Corn Silage Harvesting

With this summer's history of wet weather and unpredictable temperatures, it is anyone's guess as to what awaits the dairy producer during the corn silage harvest. A prolonged harvest may result in a mature and extremely dry crop. An early frost may result in an immature crop. Each of these scenarios will provide harvest and subsequent feeding challenges to Manitoba's dairy producers.

To understand these challenges better, it is necessary to have an understanding of "normal" changes during the maturation process. As the corn plant matures, there is an increase in grain content. At the milk stage, the plant is comprised of approximately 10% grain as compared to 30% at 1/3 milkline and almost 50% grain at physiological maturity. The choice of corn hybrid can influence these percentages. Along with the increasing grain (and starch) content, there is a corresponding decrease in whole plant ADF and NDF due to the dilution effect. Despite increasing starch and decreasing fibre components, mature corn silage has lower digestibility of both the grain and fibre components. Starch becomes less available as kernels dry down, harden and become more resistant to digestion. Forage becomes less digestible as the sugars in the stalks and leaves move into the kernel during grain filling and are converted to starch. The extent of the changes in digestibility depends on the hybrid grown. Some hybrids maintain the digestibility of their stover fraction as the plant matures, while the digestibility in other hybrids decreases rapidly as the corn plant approaches physiological maturity. Selection of a corn hybrid that maintains stover quality is a logical management choice.

When is the ideal time to harvest corn silage? Past recommendations have been based strictly on milkline with the recommendation to harvest at 1/2 to 2/3 milkline. Recent work has shown that milkline is not always a good predictor of whole plant moisture and that substantial variation can occur. For example, in Wisconsin in 1994, 2/3 milkline corn silage was 64.9% moisture. Following the hot, dry summer of 1995, one-half milkline silage had a moisture content of 60.3%. University of Wisconsin dairy researchers recommend beginning harvest at 70% moisture and completing before 65% moisture if the silage is going into bunker silos or bags. This results in a good compromise between grain content, sugar content, stover digestibility and moisture content. To prevent excessive seepage, silage going into top unloading uprights should have an average moisture of 62-65% and not less than 60% moisture if the corn is going into sealed uprights. Whole plant moisture can be accurately determined on-farm using a microwave or Koster moisture tester.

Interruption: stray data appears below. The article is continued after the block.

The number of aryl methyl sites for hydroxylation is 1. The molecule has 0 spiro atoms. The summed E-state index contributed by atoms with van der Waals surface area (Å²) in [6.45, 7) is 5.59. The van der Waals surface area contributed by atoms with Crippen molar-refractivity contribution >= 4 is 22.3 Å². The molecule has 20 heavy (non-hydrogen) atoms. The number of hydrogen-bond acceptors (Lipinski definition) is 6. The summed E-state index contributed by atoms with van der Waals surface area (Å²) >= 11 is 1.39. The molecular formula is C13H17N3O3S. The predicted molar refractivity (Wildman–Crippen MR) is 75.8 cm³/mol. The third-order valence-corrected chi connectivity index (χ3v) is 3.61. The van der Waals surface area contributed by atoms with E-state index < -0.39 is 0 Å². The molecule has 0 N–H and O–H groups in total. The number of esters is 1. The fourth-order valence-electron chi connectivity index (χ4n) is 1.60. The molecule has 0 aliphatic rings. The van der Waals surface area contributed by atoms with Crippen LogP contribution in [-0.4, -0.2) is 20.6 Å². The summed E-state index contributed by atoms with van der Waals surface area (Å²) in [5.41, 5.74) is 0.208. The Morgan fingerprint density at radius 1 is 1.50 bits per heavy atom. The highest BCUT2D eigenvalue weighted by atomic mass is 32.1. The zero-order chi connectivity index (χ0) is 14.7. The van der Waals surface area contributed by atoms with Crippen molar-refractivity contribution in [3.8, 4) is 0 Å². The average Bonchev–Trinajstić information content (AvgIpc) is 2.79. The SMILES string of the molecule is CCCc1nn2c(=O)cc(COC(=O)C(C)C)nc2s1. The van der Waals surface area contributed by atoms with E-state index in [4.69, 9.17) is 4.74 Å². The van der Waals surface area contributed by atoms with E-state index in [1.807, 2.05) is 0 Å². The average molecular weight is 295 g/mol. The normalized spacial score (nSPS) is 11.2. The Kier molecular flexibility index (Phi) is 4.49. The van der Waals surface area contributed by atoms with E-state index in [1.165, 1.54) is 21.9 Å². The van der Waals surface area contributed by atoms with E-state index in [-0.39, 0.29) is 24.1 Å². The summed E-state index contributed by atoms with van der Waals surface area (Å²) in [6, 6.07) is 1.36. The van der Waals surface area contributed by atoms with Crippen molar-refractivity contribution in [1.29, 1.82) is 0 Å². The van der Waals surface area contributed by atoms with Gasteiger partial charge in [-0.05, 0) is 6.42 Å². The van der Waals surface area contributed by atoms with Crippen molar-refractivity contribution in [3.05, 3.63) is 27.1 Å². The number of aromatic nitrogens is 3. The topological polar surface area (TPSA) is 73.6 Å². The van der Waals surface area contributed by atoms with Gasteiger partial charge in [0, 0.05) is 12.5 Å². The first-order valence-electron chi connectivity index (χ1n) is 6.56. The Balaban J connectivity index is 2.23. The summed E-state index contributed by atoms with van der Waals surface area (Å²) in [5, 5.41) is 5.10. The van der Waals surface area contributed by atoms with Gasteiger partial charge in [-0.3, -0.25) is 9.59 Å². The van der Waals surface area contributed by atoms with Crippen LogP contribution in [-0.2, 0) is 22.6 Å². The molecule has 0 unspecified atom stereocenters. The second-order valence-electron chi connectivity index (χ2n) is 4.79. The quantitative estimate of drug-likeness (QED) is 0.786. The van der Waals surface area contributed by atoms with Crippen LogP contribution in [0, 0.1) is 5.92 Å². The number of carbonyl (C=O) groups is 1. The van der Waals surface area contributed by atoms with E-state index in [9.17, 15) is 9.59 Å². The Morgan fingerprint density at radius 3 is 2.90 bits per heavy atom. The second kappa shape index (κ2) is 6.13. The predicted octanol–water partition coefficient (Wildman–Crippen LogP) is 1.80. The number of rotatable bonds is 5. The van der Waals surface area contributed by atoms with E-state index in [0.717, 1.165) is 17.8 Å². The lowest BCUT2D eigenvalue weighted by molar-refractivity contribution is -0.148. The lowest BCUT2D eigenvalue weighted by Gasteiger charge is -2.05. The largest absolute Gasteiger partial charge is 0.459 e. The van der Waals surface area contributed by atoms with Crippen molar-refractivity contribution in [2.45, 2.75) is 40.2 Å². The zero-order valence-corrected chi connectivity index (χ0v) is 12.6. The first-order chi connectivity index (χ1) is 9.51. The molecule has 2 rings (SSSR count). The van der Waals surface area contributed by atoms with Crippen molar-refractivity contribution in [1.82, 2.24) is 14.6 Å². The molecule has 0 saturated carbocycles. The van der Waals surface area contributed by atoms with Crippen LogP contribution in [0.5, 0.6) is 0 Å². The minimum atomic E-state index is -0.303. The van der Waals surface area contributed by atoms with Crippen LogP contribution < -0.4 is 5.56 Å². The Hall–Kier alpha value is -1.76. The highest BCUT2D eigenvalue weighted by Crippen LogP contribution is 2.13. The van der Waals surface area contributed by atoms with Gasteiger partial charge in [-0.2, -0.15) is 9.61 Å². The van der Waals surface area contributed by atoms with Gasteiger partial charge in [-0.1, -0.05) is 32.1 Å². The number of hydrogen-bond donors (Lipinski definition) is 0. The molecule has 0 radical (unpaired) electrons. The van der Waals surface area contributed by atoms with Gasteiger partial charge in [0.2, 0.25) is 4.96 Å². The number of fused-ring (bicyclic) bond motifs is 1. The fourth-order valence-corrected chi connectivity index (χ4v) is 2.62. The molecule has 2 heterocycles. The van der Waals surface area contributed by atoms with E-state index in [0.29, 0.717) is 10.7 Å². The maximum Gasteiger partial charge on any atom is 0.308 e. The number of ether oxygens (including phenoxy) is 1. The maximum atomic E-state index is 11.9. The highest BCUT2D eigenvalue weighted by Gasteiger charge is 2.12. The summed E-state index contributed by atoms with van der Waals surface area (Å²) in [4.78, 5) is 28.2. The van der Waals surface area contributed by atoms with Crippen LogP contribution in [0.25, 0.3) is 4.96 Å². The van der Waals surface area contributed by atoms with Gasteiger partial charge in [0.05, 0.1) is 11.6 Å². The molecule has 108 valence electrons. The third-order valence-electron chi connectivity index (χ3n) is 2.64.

A delayed or extended harvest season will result in a crop which has passed the "ideal" moisture and maturity stage. Digestibility of both the fibre and grain will be lower thus lowering overall feeding value. Research has shown that corn silage harvested at the black layer stage produces significantly less milk than corn silage harvested at ½ to 2/3 milkline. Another problem with a mature crop is the low moisture content. Adequate moisture (more than 40%) is essential to ensure good packing and exclusion of oxygen from the silo. Lower moisture contents will result in poor fermentation, heat damage, poor bunklife and poor intake. Even corn silage with only 55% moisture can be difficult to ensile. Several options may be considered to "salvage" some feed value from a dry crop. Storing the crop in AGBAGs is an effective way to remove oxygen and improve fermentation. Anhydrous ammonia injected into a covered pile of plant material will kill aerobic bacteria and improve fermentation and stability.

Research has shown that the fermentation and digestibility of mature corn silage can be improved through processing prior to ensiling. Harrison et al, from Washington State University observed an increase of one kilogram of milk per cow per day from black line corn silage harvested with an on-board mounted kernel processor compared to black line corn silage harvested with a conventional chopper. This is slightly less than the increase observed when feeding ½ milkline silage versus black line silage harvested with conventional choppers. In general, mechanical processing of mature whole plant corn can result in a forage that ensiles faster, has less dry matter loss during ensiling and has increased digestibility of starch and fiber.